The City also transferred equipment like pitching machines, portable
mounds and soccer goals over to the GVAA at no cost.
The GVAA paid the City its agreed
upon 25 percent reimbursement in 2010 and 2011, but in 2012, the GVAA informed
the City that it could no longer afford the 25 percent reimbursement. The City offered to reduce the amount owed
contingent upon the GVAA providing financial documents, including 2010, 2011
and 2012 revenues and expenses. The City has not received the detailed
financial reports as requested and recently learned that the state of Missouri
had revoked the GVAA’s 501c3 financial status. The GVAA’s unwillingness to
provide financial reports and the loss of the organization’s non-profit status
led the city to question whether it had a good fiduciary partner in the GVAA
and whether scaling back the relationship would be in the best interest of
taxpayers. As in this entire situation, the city is only
providing a portion of the story. All
negotiations began when the city wanted to change the $7500 fee, GVAA paid in
2011, to over $30,000, in 2012. GVAA was
not able to pay that outrageous amount.
There was negotiations in 2012.
We asked the Parks and Recreation Director, Shannon Davies, multiple times in 2012 and 2013 for the new
agreement. He stopped attending GVAA
board meetings and said he did not have the time to work on the agreement. Finally, in late 2013, GVAA President and
Vice President were able to have a meeting with the City Administrator, Alexa
Barton, and Parks and Rec Director, Shannon Davies. At that meeting, GVAA did present their
financial records. We also asked the
city to provide their financial reports, regarding where the tax dollars were
being allocated to. They said they would
provide it to GVAA, but it has not yet been received. GVAA’s 501c3 financial status was revoked due to the fact that their
CPA had not filed the taxes that she had been paid to file. Once GVAA became aware of this fact, they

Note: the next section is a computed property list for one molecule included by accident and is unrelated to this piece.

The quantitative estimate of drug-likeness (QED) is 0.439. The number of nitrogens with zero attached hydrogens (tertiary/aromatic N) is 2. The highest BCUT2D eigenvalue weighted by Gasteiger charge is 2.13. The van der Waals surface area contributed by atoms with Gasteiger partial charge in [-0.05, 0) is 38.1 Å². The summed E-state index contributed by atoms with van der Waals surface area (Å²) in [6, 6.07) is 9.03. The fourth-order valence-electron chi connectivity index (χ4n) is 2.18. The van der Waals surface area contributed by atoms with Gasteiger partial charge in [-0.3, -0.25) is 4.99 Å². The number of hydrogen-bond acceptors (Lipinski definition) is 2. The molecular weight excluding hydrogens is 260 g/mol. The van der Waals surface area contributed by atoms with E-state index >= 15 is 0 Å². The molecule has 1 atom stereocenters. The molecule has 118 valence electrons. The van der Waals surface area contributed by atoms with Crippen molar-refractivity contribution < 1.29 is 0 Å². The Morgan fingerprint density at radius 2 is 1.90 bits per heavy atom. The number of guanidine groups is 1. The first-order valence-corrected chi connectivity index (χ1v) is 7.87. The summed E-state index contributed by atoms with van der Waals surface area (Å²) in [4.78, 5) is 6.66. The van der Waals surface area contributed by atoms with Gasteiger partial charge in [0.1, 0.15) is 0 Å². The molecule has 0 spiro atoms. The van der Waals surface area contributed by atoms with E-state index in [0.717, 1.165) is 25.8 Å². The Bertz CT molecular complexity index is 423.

began to reapply. The process is nearing
completion and the 501c3 status should be restored very soon.
If the city believes the GVAA is not a good
fiduciary partner, why would they want GVAA to continue to run all sports, except
baseball and softball.
Are the youth baseball and softball registration fees going to remain the same?
A: No. Parents of Grain Valley youth will be paying less to play
baseball and softball through our Parks & Recreation department. The City’s registration fees for youth
baseball and softball will now be in line with what surrounding communities
charge. GVAA has done everything it can to keep the
registration cost, for all sports, as low as possible. Comparing it to other communities is not comparing
apples to apples. GVAA can provide a
financial statement showing that all monies going out is in line with the
monies coming in. This is a NON-PROFIT
Are any youth sports leagues in Grain Valley going to be dropped,
forcing kids to sign-up in another community?
A: The City is going to do everything in its power to ensure that
does not happen. The City will continue to work with the GVAA to assist where
needed to ensure that the GVAA will still be able to administer youth football,
basketball, track and cheerleading, but the City wants to ensure that those
programs are administered in a fiscally responsible manner for our community. The City’s No. 1 goal is to make sure that we
continue to have strong youth sports programs in Grain Valley that focus on
learning, teamwork and camaraderie, while providing an avenue for health and
exercise. The bottom line is that the City is committed to fostering an environment
that is both fun for children and fair to taxpayers. Please notice the sentence stating the City’s No. 1 goal is
to make sure that we continue to have strong youth sports programs in Grain
Valley… The key word in that statement
is continue! GVAA has provided a
very strong youth sports program for the children, in our community. The City has chosen to take that away over
$962. If the City was interested in
providing a fun atmosphere for the children and more opportunity for the
children, they would work with GVAA, instead of against it.
If you have additional questions
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Q: Will the City and the GVAA be meeting soon to
discuss the upcoming fall football season?
A: Yes. The Grain Valley
Mayor/Board of Aldermen, staff and the GVAA Board will be having a Special Work
Session at 7 p.m. on Monday, June 30th at Grain Valley City Hall to discuss the
upcoming fall football season.